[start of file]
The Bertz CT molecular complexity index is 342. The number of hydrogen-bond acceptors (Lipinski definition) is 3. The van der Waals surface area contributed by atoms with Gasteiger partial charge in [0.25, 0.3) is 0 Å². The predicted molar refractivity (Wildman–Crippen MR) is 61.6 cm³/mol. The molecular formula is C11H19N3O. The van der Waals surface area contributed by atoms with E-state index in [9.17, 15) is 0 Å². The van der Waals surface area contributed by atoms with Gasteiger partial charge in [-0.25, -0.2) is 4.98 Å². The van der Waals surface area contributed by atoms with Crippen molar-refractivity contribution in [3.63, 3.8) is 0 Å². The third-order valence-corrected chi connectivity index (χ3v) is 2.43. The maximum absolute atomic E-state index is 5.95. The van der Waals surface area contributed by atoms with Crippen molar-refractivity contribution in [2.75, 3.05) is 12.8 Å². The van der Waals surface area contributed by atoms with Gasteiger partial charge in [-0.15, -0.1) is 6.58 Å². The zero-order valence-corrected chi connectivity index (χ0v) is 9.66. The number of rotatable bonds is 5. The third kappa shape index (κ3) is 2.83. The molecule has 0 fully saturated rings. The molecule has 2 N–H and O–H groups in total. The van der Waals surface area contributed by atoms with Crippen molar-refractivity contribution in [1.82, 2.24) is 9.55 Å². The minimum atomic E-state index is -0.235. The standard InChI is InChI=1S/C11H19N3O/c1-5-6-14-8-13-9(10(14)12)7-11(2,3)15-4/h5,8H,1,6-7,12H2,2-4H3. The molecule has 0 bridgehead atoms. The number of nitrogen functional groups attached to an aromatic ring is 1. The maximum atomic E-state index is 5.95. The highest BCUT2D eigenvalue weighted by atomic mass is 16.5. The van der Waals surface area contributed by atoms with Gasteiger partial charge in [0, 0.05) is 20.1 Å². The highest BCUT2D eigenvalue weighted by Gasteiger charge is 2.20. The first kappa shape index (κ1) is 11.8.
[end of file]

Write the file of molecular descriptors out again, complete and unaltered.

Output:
The Bertz CT molecular complexity index is 342. The number of hydrogen-bond acceptors (Lipinski definition) is 3. The van der Waals surface area contributed by atoms with Gasteiger partial charge in [0.25, 0.3) is 0 Å². The predicted molar refractivity (Wildman–Crippen MR) is 61.6 cm³/mol. The molecular formula is C11H19N3O. The van der Waals surface area contributed by atoms with E-state index in [9.17, 15) is 0 Å². The van der Waals surface area contributed by atoms with Gasteiger partial charge in [-0.25, -0.2) is 4.98 Å². The van der Waals surface area contributed by atoms with Crippen molar-refractivity contribution in [3.63, 3.8) is 0 Å². The third-order valence-corrected chi connectivity index (χ3v) is 2.43. The maximum absolute atomic E-state index is 5.95. The van der Waals surface area contributed by atoms with Crippen molar-refractivity contribution in [2.75, 3.05) is 12.8 Å². The van der Waals surface area contributed by atoms with Gasteiger partial charge in [-0.15, -0.1) is 6.58 Å². The zero-order valence-corrected chi connectivity index (χ0v) is 9.66. The number of rotatable bonds is 5. The third kappa shape index (κ3) is 2.83. The molecule has 0 fully saturated rings. The molecule has 2 N–H and O–H groups in total. The van der Waals surface area contributed by atoms with Crippen molar-refractivity contribution in [1.82, 2.24) is 9.55 Å². The minimum atomic E-state index is -0.235. The standard InChI is InChI=1S/C11H19N3O/c1-5-6-14-8-13-9(10(14)12)7-11(2,3)15-4/h5,8H,1,6-7,12H2,2-4H3. The molecule has 0 bridgehead atoms. The number of nitrogen functional groups attached to an aromatic ring is 1. The maximum atomic E-state index is 5.95. The highest BCUT2D eigenvalue weighted by atomic mass is 16.5. The van der Waals surface area contributed by atoms with Gasteiger partial charge in [0, 0.05) is 20.1 Å². The highest BCUT2D eigenvalue weighted by Gasteiger charge is 2.20. The first kappa shape index (κ1) is 11.8.